officiating in his own church, also supplied Channelkirk and
Bassendean ; and thus, instead of three stipends, one fed
the three parishes with spiritual pemmican. Even for
him, a little tightening of the belt helped to meekness, and
when entire holiness was desired, the neck was stretched !

About 1567, Mr Ninian Borthuik gets his stipend from
Lauder and Channelkirk to the extent of ;^40, "with the
thryd of his prebendrye extending to xj lib, 2s. 2d. lob."
For these two charges, that is, he was paid ;^5i, 2s. 2|d.
Scots money.

The same " Maister Niniane Borthuik, minister," appears
to have also supplied " Bassenden " in the Merse, for
which he received £66, 13s. 4d. Scots, "with the kirkland
of Ersiltoun." * In 1576, the reader at Channelkirk received
",^16, with the Kirkland, to be pait thairof the thrid of the
vicarage, £^, lis, od."i* The reader's name is not given.
Scott's Fasti gives his name as John Gibsoun, From
£\6 to ;i^20, with or without Kirkland, was the usual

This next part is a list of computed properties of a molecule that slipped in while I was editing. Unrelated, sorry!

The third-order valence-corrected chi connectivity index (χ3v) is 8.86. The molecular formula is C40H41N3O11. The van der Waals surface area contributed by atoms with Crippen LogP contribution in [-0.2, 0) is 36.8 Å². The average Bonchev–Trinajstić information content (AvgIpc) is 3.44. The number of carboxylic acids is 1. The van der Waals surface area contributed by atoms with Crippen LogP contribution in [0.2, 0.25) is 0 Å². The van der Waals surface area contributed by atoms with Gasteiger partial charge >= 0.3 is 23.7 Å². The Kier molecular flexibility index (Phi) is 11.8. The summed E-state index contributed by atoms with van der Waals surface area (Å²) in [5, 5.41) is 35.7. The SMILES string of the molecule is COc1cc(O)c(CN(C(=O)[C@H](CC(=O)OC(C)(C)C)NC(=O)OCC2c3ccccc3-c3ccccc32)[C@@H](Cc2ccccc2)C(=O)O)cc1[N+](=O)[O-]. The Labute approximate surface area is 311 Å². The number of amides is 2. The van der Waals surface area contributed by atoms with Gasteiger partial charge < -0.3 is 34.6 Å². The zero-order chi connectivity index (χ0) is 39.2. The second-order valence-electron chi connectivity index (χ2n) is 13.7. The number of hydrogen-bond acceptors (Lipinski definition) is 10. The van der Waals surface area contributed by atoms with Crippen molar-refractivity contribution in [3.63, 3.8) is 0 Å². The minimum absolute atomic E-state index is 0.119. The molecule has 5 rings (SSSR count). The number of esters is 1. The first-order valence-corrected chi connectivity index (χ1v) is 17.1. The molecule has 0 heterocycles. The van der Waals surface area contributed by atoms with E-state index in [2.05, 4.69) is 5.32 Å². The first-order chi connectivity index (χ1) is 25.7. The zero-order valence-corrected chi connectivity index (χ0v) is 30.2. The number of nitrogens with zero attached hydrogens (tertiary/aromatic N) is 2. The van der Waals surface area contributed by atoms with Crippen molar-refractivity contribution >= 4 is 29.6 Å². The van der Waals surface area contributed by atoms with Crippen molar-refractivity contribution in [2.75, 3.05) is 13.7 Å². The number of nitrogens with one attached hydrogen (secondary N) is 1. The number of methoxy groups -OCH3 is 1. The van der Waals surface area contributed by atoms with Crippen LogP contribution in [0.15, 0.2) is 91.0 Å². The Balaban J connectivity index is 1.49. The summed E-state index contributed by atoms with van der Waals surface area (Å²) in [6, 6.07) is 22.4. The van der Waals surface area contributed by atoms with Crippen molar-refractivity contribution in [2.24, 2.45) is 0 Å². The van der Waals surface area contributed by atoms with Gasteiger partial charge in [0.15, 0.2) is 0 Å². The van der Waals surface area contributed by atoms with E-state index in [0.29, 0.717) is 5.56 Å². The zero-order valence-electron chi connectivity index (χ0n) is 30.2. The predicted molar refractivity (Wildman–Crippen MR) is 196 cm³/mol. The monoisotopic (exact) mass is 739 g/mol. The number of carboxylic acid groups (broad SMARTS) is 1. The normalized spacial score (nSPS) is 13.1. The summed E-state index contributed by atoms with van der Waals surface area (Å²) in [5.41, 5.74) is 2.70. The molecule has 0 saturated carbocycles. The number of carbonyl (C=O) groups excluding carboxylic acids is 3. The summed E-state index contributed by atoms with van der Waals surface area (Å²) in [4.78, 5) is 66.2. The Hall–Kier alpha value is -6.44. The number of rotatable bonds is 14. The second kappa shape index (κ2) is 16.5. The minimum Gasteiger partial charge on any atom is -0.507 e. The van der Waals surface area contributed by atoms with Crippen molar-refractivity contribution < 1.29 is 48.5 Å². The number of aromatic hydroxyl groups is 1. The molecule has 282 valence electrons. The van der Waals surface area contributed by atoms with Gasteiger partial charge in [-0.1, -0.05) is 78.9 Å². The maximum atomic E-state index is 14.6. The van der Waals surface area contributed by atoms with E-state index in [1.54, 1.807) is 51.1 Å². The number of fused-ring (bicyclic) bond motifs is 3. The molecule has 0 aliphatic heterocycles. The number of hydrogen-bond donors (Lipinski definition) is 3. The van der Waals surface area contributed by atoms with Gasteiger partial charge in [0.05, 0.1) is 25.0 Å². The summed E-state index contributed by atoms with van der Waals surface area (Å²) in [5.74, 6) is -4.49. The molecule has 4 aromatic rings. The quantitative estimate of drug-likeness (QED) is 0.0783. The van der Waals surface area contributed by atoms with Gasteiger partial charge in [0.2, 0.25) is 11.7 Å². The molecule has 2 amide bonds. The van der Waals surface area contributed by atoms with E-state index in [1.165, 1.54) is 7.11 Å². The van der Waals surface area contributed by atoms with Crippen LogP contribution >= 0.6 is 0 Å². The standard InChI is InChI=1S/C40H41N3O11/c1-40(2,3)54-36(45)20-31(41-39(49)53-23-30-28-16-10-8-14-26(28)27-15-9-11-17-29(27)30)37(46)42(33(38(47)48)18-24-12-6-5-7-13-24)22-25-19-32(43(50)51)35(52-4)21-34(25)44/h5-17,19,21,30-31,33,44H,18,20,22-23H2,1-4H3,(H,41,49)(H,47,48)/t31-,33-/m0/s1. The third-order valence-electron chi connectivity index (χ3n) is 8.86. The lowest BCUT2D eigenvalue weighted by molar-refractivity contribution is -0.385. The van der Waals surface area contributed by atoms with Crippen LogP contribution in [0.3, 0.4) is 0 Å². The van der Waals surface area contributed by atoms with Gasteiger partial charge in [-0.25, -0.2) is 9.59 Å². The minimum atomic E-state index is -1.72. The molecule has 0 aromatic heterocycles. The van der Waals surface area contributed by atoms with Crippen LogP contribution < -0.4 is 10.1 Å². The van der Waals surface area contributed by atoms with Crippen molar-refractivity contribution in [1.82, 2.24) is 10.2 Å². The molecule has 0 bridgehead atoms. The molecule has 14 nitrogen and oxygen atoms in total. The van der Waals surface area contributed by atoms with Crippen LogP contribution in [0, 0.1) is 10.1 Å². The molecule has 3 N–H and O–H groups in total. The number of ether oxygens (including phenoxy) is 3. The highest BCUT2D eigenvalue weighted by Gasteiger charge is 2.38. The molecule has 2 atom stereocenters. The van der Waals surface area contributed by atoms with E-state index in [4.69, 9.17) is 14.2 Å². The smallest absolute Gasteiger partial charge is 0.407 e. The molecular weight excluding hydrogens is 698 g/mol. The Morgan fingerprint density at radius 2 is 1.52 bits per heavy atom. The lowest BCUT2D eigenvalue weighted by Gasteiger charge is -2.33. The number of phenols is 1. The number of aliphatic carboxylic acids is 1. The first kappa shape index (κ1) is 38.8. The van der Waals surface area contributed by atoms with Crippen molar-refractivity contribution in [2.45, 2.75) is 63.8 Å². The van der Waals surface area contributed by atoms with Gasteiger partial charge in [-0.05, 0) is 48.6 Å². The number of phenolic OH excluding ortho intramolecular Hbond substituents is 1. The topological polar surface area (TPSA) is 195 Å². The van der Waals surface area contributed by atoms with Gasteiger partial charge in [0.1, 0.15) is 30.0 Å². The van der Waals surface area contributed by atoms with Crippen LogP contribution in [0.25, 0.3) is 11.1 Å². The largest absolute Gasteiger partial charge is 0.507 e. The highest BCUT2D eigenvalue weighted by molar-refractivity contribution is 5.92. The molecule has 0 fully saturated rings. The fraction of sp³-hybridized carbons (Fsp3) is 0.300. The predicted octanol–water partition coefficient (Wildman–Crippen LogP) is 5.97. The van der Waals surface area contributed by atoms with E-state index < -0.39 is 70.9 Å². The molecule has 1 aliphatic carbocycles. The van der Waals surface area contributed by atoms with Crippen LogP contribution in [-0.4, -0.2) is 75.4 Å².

stipend of a reader about this time.

From 1560 till i6ii, fifty-one years, there was no minister
in Channelkirk, and a brief sketch of the circumstances

* Register of Ministers, Reiders^ etc.

t Buik of Assignations of the Minis teris and Readars Stipendis.



298 HISTORY OF CHANNELKIRK

and of the men who directly influenced the condition of its
stipend then, and until this day, may be permitted to fill
up that space of time.

Dryburgh Abbey, with other religious houses, was an-
nexed to the Crown after the Reformation, and all the
churches under it went with it. A liferent reservation was
made, however, in favour of the commendator, David Erskine,
who entered that office 1556. This reservation included
the tithes, which kept Channelkirk emoluments in direct
connection with the Abbey. As " modest and honest and
shamefast " David was a prominent and influential political